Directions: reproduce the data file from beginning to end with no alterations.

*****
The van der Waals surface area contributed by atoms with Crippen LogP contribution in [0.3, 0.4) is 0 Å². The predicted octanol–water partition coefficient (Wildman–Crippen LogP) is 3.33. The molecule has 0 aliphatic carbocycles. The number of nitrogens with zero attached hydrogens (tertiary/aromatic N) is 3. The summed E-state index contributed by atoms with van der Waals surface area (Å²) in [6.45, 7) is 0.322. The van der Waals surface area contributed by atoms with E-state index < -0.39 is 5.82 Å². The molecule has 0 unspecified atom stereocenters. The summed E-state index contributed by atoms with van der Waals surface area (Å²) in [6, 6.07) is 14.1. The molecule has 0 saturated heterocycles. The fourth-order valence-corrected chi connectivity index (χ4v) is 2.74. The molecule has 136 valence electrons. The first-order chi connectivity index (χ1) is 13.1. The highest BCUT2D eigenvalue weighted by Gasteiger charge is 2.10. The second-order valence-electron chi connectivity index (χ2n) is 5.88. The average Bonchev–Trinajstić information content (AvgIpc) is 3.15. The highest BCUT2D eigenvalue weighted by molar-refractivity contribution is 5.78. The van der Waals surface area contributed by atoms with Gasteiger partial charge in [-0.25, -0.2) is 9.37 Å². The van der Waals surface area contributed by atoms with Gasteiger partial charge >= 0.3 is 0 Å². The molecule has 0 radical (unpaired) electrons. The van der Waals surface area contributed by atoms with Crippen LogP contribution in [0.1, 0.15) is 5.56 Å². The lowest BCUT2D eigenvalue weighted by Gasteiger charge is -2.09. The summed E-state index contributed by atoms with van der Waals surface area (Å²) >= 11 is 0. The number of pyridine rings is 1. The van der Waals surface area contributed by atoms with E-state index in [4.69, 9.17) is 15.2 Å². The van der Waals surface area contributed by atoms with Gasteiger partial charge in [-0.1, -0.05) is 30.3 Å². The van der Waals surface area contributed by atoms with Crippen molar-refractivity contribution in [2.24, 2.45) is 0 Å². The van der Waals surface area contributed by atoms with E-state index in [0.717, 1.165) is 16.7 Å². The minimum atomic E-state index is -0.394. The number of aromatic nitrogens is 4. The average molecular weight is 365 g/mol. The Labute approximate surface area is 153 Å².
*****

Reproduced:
The van der Waals surface area contributed by atoms with Crippen LogP contribution in [0.3, 0.4) is 0 Å². The predicted octanol–water partition coefficient (Wildman–Crippen LogP) is 3.33. The molecule has 0 aliphatic carbocycles. The number of nitrogens with zero attached hydrogens (tertiary/aromatic N) is 3. The summed E-state index contributed by atoms with van der Waals surface area (Å²) in [6.45, 7) is 0.322. The van der Waals surface area contributed by atoms with E-state index < -0.39 is 5.82 Å². The molecule has 0 unspecified atom stereocenters. The summed E-state index contributed by atoms with van der Waals surface area (Å²) in [6, 6.07) is 14.1. The molecule has 0 saturated heterocycles. The fourth-order valence-corrected chi connectivity index (χ4v) is 2.74. The molecule has 136 valence electrons. The first-order chi connectivity index (χ1) is 13.1. The highest BCUT2D eigenvalue weighted by Gasteiger charge is 2.10. The second-order valence-electron chi connectivity index (χ2n) is 5.88. The average Bonchev–Trinajstić information content (AvgIpc) is 3.15. The highest BCUT2D eigenvalue weighted by molar-refractivity contribution is 5.78. The van der Waals surface area contributed by atoms with Gasteiger partial charge in [-0.25, -0.2) is 9.37 Å². The van der Waals surface area contributed by atoms with Gasteiger partial charge >= 0.3 is 0 Å². The molecule has 0 radical (unpaired) electrons. The van der Waals surface area contributed by atoms with Crippen LogP contribution in [0.1, 0.15) is 5.56 Å². The lowest BCUT2D eigenvalue weighted by Gasteiger charge is -2.09. The summed E-state index contributed by atoms with van der Waals surface area (Å²) >= 11 is 0. The number of pyridine rings is 1. The van der Waals surface area contributed by atoms with E-state index in [4.69, 9.17) is 15.2 Å². The van der Waals surface area contributed by atoms with Gasteiger partial charge in [-0.1, -0.05) is 30.3 Å². The van der Waals surface area contributed by atoms with Crippen molar-refractivity contribution in [2.24, 2.45) is 0 Å². The van der Waals surface area contributed by atoms with E-state index in [0.717, 1.165) is 16.7 Å². The minimum atomic E-state index is -0.394. The number of aromatic nitrogens is 4. The average molecular weight is 365 g/mol. The Labute approximate surface area is 153 Å².